His son-in-law was to use the weapons he had taken and drive his 80 brothers, although they are now described as half-brothers, to the farthest reaches of the rivers and then  become in name and reality both the Master of the Great Land and the Spirit of the Living Land (Utsushi-kuni-tama-no-kami), make Suseri his primary wife, and at the foot of Mt. Uka (now considered to be the site of Izumo Taisha) build a palace with "crossbeams high enough to reach the Plain of High Heaven."  ("Crossbeams" is a translation of chigi. While it seems unlikely that the crossbeams ever reached as high as the Plain of High Heaven there is some evidence that even in the Heian Period Izumo Taisha was much higher than it is now.)  Ōkuni-nushi did as he was instructed, and then he began the creation of the land.

This latter phrase has traditionally been taken to mean that Ōkuni-nushi resumed the task which had been left unfinished by Izanagi and Izanami. Philippi, however, speculates that what is happening here is the combining of two different creation myths, those of Yamato and Izumo. In the former, the creation of the land is carried out by Izanagi and Izanami, in the latter by Ōkuni-nushi and Sukuna-hiko-na (101). As we have already seen, Yamato emerged as the dominant force and thus was able to use the writing of history to legitimatize its own position: Philippi opines that the Izumo myth was incorporated into the Yamato myth "as a concession to the pride of the Izumo people" (p103).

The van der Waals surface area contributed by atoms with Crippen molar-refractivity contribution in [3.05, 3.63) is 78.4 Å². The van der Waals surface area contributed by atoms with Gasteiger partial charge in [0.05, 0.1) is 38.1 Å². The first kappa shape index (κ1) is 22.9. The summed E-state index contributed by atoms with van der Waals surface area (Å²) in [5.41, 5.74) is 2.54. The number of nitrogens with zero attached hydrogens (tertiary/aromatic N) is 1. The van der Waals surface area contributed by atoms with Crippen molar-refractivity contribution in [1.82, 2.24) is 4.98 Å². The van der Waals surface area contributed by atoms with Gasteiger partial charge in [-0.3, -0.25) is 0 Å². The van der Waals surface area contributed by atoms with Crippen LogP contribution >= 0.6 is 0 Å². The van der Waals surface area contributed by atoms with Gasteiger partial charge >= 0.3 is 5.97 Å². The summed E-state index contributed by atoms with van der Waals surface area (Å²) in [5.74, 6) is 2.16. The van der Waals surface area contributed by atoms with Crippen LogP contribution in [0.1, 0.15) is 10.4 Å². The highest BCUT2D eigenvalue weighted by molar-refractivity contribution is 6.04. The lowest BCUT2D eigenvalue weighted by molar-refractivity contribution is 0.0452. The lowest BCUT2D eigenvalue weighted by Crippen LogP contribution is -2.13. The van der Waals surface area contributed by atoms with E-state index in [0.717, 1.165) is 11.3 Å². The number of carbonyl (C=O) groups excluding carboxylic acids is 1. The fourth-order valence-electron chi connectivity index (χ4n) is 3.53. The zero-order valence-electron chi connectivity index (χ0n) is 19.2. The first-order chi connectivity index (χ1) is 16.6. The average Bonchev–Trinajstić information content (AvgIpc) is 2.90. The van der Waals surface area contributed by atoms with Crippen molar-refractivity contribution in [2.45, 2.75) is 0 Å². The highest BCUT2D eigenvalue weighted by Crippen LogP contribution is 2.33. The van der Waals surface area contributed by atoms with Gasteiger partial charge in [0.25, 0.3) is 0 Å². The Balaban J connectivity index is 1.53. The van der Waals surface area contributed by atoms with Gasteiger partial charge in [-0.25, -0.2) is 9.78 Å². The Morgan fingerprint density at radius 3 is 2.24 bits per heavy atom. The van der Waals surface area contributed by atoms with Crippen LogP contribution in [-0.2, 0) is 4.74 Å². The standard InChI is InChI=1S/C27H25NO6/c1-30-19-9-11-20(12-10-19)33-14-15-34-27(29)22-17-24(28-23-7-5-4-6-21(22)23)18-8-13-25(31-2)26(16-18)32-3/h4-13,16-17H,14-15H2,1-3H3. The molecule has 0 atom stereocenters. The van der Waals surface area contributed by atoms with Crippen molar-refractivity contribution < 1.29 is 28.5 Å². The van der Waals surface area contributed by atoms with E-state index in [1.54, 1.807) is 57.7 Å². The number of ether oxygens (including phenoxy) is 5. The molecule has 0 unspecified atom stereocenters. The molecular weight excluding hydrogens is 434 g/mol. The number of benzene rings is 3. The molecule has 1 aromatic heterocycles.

Back to the story. The trials and tribulations that Ōkuni-nushi has just overcome began with Yagami-hime's declaration that of the 81 brothers she would wed only him. The two now  entered into conjugal relations and Ōkuni-nushi took his new wife back to his palace. She soon bore a child but so fearful was she of her new husband's primary wife, Suseri, that she fled the palace and left her son wedged in the fork of a tree. He was accordingly named Ki-no-mata-kami, lit. Tree Fork Deity (86).

Ōkuni-nush woos Numakawa-hime, is Wooed by Suseri

Ōkuni-nushi then went to the Land of Koshi to woo a wise and beauteous maiden of those parts, Numakawa-hime (87). The wooing consisted largely of the exchange of what were in part largely formulaic songs and was apparently sight unseen, the exchanges taking place from either side of a closed door.  Ōkuni-nushi won his maiden, although they did not sleep together until the day after the exchange of songs.

Back in Izumo Ōkuni-nushi quickly became tired of Suseri's jealousy of his philandering and told her, through the medium of song, that he was leaving Izumo for Yamato. However, Suseri, singing a song which in parts was very similar to that sung by Numakawa-hime, was able to dissuade him, and after an exchange of wine cups the couple were reunited in what seems to have been eternal happiness.

Ōkuni-nushi Creates the Land

Sukunabi-kona-no-kami Appears